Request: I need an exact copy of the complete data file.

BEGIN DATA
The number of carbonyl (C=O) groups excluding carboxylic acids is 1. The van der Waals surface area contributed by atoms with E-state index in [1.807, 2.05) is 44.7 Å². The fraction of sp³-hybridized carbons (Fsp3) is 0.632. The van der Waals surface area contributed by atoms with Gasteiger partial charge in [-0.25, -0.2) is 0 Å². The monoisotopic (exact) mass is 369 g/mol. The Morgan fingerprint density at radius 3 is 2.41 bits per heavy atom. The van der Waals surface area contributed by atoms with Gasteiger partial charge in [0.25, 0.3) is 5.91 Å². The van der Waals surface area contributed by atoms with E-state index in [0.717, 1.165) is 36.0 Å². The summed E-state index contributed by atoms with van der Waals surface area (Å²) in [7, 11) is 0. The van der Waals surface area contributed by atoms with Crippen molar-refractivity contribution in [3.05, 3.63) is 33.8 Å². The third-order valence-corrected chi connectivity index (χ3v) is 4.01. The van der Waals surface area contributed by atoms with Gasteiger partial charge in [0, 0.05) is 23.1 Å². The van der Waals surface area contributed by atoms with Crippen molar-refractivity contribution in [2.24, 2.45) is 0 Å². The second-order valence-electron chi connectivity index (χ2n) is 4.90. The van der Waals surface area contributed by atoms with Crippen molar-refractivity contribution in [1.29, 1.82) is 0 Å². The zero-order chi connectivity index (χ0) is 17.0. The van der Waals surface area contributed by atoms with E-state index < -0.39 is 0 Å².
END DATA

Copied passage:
The number of carbonyl (C=O) groups excluding carboxylic acids is 1. The van der Waals surface area contributed by atoms with E-state index in [1.807, 2.05) is 44.7 Å². The fraction of sp³-hybridized carbons (Fsp3) is 0.632. The van der Waals surface area contributed by atoms with Gasteiger partial charge in [-0.25, -0.2) is 0 Å². The monoisotopic (exact) mass is 369 g/mol. The Morgan fingerprint density at radius 3 is 2.41 bits per heavy atom. The van der Waals surface area contributed by atoms with Gasteiger partial charge in [0.25, 0.3) is 5.91 Å². The van der Waals surface area contributed by atoms with E-state index in [0.717, 1.165) is 36.0 Å². The summed E-state index contributed by atoms with van der Waals surface area (Å²) in [7, 11) is 0. The van der Waals surface area contributed by atoms with Crippen molar-refractivity contribution in [3.05, 3.63) is 33.8 Å². The third-order valence-corrected chi connectivity index (χ3v) is 4.01. The van der Waals surface area contributed by atoms with Gasteiger partial charge in [0, 0.05) is 23.1 Å². The van der Waals surface area contributed by atoms with Crippen molar-refractivity contribution in [2.24, 2.45) is 0 Å². The second-order valence-electron chi connectivity index (χ2n) is 4.90. The van der Waals surface area contributed by atoms with Crippen molar-refractivity contribution in [1.29, 1.82) is 0 Å². The zero-order chi connectivity index (χ0) is 17.0. The van der Waals surface area contributed by atoms with E-state index < -0.39 is 0 Å².